Bremerton’s Rosie

Michael Moore (our Michael Moore, not the documentary guy) tells the story behind Changing Scene Theatre Northwest’s Much Ado About Nothing. This version is “Bremertonized,” taking place at the end of World War II.

“Maggie Brazelle (the daughter of cast member Derek Neigemann) was doing some research, and found out there was a song that placed Rosie the Riveter in Bremerton,” Morris said. “So we felt like we could set it locally, and our Rosie the Riveter could be working at the shipyard.”

That Rosie might be from Bremerton caught my interest. I’d pictured her in Long Beach, Calif., near where I grew up. I realize, of course, that Rosie was a symbol, but I’d not made the Bremerton connection.

This photo and the “We Can Do It!” poster appear on a National Park Service online exhibit of stories from the WWII homefront. The site indicates this photo was donated by A. Valene Couch and is from 1943 of Valene Olson, a crane operator at the Bremerton shipyar between 1942 and 1944.

Songwriter Linda Allen did, and in 1984 put Rosie in the shipyard.

I moved to Bremerton in l942
I learned to weld, I was the best one on our crew
The work was hard, the heat would burn my lungs all day
But when the paycheck came we girls would feel OK

The song comes from the album Women’s Work, Allen’s tribute to women’s contributions.

Women’s work has always been more than the jobs we do. We use our strong hands and hearts to build ships, soothe the sick, care for children in and out of our homes, to act as labor leaders, teachers and builders of peace.

Our work encompasses relationships with partners, children, grandparents and community. No less important is the work we do as spiritual seekers, keeping the vision alive.

The song itself is sad. I haven’t heard it, but read the lyrics below.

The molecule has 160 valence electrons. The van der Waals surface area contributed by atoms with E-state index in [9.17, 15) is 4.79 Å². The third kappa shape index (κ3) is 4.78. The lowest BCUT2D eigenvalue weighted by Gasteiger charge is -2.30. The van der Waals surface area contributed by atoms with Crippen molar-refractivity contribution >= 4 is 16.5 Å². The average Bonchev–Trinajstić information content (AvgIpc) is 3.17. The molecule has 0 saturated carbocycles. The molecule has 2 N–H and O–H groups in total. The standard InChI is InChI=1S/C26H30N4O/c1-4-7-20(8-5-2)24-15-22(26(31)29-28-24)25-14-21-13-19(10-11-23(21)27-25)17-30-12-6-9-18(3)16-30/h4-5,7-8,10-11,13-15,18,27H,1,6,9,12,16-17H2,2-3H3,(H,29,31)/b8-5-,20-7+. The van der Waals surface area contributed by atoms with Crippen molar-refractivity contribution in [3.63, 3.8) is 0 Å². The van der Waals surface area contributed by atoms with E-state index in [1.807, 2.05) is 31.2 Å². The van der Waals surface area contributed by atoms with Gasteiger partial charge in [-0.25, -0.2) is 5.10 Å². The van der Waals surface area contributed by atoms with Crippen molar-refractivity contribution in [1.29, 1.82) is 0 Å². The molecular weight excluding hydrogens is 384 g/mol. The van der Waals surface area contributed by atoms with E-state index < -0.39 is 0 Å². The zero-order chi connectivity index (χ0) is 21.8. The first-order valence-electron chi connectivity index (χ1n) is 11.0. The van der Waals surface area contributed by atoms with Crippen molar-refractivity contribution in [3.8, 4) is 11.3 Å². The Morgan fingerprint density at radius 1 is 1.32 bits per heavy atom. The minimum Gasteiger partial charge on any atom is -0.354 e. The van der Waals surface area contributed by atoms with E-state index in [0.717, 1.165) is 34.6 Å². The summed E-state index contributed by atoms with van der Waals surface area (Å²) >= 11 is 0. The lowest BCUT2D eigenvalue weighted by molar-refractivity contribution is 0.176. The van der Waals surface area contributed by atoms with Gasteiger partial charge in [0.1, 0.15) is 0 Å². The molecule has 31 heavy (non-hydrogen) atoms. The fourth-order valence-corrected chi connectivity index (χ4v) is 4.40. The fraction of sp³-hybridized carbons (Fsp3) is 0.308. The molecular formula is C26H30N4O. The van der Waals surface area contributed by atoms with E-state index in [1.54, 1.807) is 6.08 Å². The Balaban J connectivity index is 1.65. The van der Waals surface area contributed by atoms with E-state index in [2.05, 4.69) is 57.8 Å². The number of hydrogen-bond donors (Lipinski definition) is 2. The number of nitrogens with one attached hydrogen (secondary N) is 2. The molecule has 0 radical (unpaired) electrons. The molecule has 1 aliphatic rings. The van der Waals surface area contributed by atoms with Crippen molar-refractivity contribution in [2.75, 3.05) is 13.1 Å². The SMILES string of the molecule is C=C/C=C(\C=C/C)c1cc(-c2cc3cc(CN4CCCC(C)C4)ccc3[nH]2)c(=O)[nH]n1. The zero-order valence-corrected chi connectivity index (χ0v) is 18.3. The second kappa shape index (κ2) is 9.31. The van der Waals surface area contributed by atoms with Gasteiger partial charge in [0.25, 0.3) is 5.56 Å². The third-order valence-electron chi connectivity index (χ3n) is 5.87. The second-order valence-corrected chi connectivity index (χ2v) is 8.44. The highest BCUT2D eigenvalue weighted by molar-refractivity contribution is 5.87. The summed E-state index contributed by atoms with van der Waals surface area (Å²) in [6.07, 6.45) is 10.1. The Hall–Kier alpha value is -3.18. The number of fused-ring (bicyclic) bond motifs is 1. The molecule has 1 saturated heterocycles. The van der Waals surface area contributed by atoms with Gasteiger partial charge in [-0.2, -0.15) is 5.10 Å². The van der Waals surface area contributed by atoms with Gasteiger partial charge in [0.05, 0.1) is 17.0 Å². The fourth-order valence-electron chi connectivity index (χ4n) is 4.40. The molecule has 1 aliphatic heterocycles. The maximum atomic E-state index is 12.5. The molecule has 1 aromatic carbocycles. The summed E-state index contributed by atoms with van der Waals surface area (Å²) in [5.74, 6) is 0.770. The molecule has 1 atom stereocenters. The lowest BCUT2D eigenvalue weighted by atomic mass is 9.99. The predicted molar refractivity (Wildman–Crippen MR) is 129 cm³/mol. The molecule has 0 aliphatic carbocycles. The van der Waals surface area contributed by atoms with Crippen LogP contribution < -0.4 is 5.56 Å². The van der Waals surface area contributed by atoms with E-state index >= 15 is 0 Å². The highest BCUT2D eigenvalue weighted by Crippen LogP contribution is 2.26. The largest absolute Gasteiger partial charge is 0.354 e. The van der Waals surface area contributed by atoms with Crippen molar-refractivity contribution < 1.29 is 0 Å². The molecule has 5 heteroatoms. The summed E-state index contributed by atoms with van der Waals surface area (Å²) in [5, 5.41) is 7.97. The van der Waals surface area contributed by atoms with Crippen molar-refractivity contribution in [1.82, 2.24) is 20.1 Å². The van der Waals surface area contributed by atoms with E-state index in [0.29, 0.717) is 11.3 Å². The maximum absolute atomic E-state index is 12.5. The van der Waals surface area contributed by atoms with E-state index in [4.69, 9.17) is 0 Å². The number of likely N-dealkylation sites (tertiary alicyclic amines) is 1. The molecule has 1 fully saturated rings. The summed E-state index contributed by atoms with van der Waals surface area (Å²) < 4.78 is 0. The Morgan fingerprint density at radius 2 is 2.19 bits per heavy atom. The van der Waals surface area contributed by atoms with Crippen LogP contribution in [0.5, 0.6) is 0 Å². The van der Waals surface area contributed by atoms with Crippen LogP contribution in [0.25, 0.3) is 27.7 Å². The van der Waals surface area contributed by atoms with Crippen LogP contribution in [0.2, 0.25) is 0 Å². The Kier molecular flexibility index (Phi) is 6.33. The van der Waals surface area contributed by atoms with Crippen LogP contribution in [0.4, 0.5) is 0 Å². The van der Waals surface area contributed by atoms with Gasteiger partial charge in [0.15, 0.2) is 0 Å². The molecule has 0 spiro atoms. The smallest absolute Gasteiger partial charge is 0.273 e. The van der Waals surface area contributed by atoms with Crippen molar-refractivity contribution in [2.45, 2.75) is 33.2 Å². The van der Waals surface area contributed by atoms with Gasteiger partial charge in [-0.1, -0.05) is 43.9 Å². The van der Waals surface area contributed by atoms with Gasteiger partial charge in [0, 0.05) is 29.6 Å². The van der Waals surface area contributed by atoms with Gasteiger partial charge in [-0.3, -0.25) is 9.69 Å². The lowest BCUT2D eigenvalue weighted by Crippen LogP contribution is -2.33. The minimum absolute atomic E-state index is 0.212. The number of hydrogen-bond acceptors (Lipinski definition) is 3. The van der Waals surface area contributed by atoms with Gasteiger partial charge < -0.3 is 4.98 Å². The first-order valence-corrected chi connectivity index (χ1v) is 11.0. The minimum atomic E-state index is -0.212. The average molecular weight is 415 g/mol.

The play, however, has a happy ending, according to Moore.

As with any of Shakespeare’s comedies, there are mistaken and concealed identities, rivalries and multiple romances to contend with — all of which, somehow, end up with everyone paired off and happy.


Rosie, The Riveter – Revisited
©Linda Allen 1984

My strong right arm built the ship, built the ship
that sailed to war
My strong right arm built the ship, built the ship
and what was that all for?

In l94l, the war had just begun
Jim was so young, but soon was off to hold a gun
I was nineteen, our child was only three
When the papers said the shipyards needed me

I moved to Bremerton in l942
I learned to weld, I was the best one on our crew
The work was hard, the heat would burn my lungs all day
But when the paycheck came we girls would feel OK

In l943, in August, 8AM
I’d not been feeling well, my mind was filled with Jim
There was a knock, a man in uniform stood there
He said my Jim was dead – I hadn’t seen him in two years

In l945 the war came to an end
And on that very day, the big boss he came in
He smiled and said, “My girls, the boys are coming home
You’ve earned a rest – go home – your work here now is done”

Picked up a scrap of metal, and I carved my name full bore
So my child would know I was a welder in the war
No place to go, I was a widow with a child
So I waitressed and I cooked, and I married in a while

Sometimes I see that scrap with my name carved in so deep
And I recall the day the boss told me to leave
How I felt like some old rag they’d tossed aside
As useless as my patriotic pride

My strong right arm built the ship, built the ship
that sailed to war
My strong right arm built the ship, built the ship
And what was that all for?

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